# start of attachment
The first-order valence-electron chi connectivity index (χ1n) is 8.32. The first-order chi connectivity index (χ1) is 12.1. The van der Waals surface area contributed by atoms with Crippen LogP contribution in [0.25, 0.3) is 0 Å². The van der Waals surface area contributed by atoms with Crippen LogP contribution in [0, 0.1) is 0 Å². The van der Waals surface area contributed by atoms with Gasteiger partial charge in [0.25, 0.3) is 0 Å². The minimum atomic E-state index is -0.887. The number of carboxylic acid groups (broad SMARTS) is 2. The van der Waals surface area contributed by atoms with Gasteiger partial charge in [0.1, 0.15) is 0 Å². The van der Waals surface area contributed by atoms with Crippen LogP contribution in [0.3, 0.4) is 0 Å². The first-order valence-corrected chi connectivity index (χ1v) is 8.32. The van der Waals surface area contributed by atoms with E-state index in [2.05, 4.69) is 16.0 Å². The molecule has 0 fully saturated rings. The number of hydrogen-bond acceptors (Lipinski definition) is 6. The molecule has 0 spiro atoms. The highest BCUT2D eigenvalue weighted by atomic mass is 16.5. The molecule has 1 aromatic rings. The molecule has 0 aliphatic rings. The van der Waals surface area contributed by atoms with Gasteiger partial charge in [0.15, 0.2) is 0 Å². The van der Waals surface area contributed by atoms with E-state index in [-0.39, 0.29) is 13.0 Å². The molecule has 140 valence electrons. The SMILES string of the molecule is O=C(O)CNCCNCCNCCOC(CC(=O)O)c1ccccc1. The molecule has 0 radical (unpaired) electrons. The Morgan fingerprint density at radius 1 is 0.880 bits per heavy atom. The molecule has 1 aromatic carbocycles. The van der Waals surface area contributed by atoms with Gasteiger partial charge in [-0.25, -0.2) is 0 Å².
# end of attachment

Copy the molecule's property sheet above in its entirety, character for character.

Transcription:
The first-order valence-electron chi connectivity index (χ1n) is 8.32. The first-order chi connectivity index (χ1) is 12.1. The van der Waals surface area contributed by atoms with Crippen LogP contribution in [0.25, 0.3) is 0 Å². The van der Waals surface area contributed by atoms with Crippen LogP contribution in [0, 0.1) is 0 Å². The van der Waals surface area contributed by atoms with Gasteiger partial charge in [0.25, 0.3) is 0 Å². The minimum atomic E-state index is -0.887. The number of carboxylic acid groups (broad SMARTS) is 2. The van der Waals surface area contributed by atoms with Gasteiger partial charge in [0.1, 0.15) is 0 Å². The van der Waals surface area contributed by atoms with Crippen LogP contribution in [0.3, 0.4) is 0 Å². The first-order valence-corrected chi connectivity index (χ1v) is 8.32. The van der Waals surface area contributed by atoms with E-state index in [2.05, 4.69) is 16.0 Å². The molecule has 0 fully saturated rings. The number of hydrogen-bond acceptors (Lipinski definition) is 6. The molecule has 0 spiro atoms. The highest BCUT2D eigenvalue weighted by atomic mass is 16.5. The molecule has 1 aromatic rings. The molecule has 0 aliphatic rings. The van der Waals surface area contributed by atoms with Gasteiger partial charge in [0.15, 0.2) is 0 Å². The van der Waals surface area contributed by atoms with E-state index in [-0.39, 0.29) is 13.0 Å². The molecule has 140 valence electrons. The SMILES string of the molecule is O=C(O)CNCCNCCNCCOC(CC(=O)O)c1ccccc1. The molecule has 0 radical (unpaired) electrons. The Morgan fingerprint density at radius 1 is 0.880 bits per heavy atom. The molecule has 1 aromatic carbocycles. The van der Waals surface area contributed by atoms with Gasteiger partial charge in [-0.25, -0.2) is 0 Å².